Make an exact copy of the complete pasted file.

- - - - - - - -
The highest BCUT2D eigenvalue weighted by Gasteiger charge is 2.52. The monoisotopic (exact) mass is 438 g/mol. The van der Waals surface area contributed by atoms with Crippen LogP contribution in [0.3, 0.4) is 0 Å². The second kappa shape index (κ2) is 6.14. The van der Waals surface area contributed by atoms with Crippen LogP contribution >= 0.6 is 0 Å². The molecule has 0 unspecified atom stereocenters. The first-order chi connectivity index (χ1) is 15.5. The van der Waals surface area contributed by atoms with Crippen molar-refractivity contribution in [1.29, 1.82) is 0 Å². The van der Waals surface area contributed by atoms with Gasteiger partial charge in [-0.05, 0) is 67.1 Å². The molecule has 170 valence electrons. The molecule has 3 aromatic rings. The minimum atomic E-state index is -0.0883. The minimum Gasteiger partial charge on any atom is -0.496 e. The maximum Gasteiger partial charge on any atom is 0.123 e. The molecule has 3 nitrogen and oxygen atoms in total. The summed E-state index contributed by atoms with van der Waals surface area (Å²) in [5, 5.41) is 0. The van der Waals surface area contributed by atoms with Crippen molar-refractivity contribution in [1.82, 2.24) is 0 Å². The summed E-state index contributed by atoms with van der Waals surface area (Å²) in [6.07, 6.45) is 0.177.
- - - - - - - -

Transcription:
The highest BCUT2D eigenvalue weighted by Gasteiger charge is 2.52. The monoisotopic (exact) mass is 438 g/mol. The van der Waals surface area contributed by atoms with Crippen LogP contribution in [0.3, 0.4) is 0 Å². The second kappa shape index (κ2) is 6.14. The van der Waals surface area contributed by atoms with Crippen LogP contribution >= 0.6 is 0 Å². The molecule has 0 unspecified atom stereocenters. The first-order chi connectivity index (χ1) is 15.5. The van der Waals surface area contributed by atoms with Crippen molar-refractivity contribution in [1.29, 1.82) is 0 Å². The van der Waals surface area contributed by atoms with Gasteiger partial charge in [-0.05, 0) is 67.1 Å². The molecule has 170 valence electrons. The molecule has 3 aromatic rings. The minimum atomic E-state index is -0.0883. The minimum Gasteiger partial charge on any atom is -0.496 e. The maximum Gasteiger partial charge on any atom is 0.123 e. The molecule has 3 nitrogen and oxygen atoms in total. The summed E-state index contributed by atoms with van der Waals surface area (Å²) in [5, 5.41) is 0. The van der Waals surface area contributed by atoms with Crippen molar-refractivity contribution in [1.82, 2.24) is 0 Å². The summed E-state index contributed by atoms with van der Waals surface area (Å²) in [6.07, 6.45) is 0.177.